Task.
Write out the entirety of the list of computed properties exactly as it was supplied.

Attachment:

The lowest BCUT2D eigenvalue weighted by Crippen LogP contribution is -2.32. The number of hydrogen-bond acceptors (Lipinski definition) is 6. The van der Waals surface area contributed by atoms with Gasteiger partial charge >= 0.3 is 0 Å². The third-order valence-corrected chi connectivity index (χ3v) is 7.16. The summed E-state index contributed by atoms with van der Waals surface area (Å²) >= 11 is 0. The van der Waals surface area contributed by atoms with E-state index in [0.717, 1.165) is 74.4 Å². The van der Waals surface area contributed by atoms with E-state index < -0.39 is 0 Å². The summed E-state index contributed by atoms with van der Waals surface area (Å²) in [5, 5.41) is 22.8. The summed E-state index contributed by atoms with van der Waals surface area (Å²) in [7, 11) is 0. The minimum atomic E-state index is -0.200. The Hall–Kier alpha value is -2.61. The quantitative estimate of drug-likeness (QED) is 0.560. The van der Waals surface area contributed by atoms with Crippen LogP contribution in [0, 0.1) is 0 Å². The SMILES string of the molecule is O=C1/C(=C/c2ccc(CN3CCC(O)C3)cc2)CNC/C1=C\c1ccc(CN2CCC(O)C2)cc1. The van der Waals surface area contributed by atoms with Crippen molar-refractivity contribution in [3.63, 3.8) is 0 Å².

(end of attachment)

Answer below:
The lowest BCUT2D eigenvalue weighted by Crippen LogP contribution is -2.32. The number of hydrogen-bond acceptors (Lipinski definition) is 6. The van der Waals surface area contributed by atoms with Gasteiger partial charge >= 0.3 is 0 Å². The third-order valence-corrected chi connectivity index (χ3v) is 7.16. The summed E-state index contributed by atoms with van der Waals surface area (Å²) >= 11 is 0. The van der Waals surface area contributed by atoms with E-state index in [0.717, 1.165) is 74.4 Å². The van der Waals surface area contributed by atoms with E-state index < -0.39 is 0 Å². The summed E-state index contributed by atoms with van der Waals surface area (Å²) in [5, 5.41) is 22.8. The summed E-state index contributed by atoms with van der Waals surface area (Å²) in [7, 11) is 0. The minimum atomic E-state index is -0.200. The Hall–Kier alpha value is -2.61. The quantitative estimate of drug-likeness (QED) is 0.560. The van der Waals surface area contributed by atoms with Crippen LogP contribution in [0, 0.1) is 0 Å². The SMILES string of the molecule is O=C1/C(=C/c2ccc(CN3CCC(O)C3)cc2)CNC/C1=C\c1ccc(CN2CCC(O)C2)cc1. The van der Waals surface area contributed by atoms with Crippen molar-refractivity contribution in [3.63, 3.8) is 0 Å².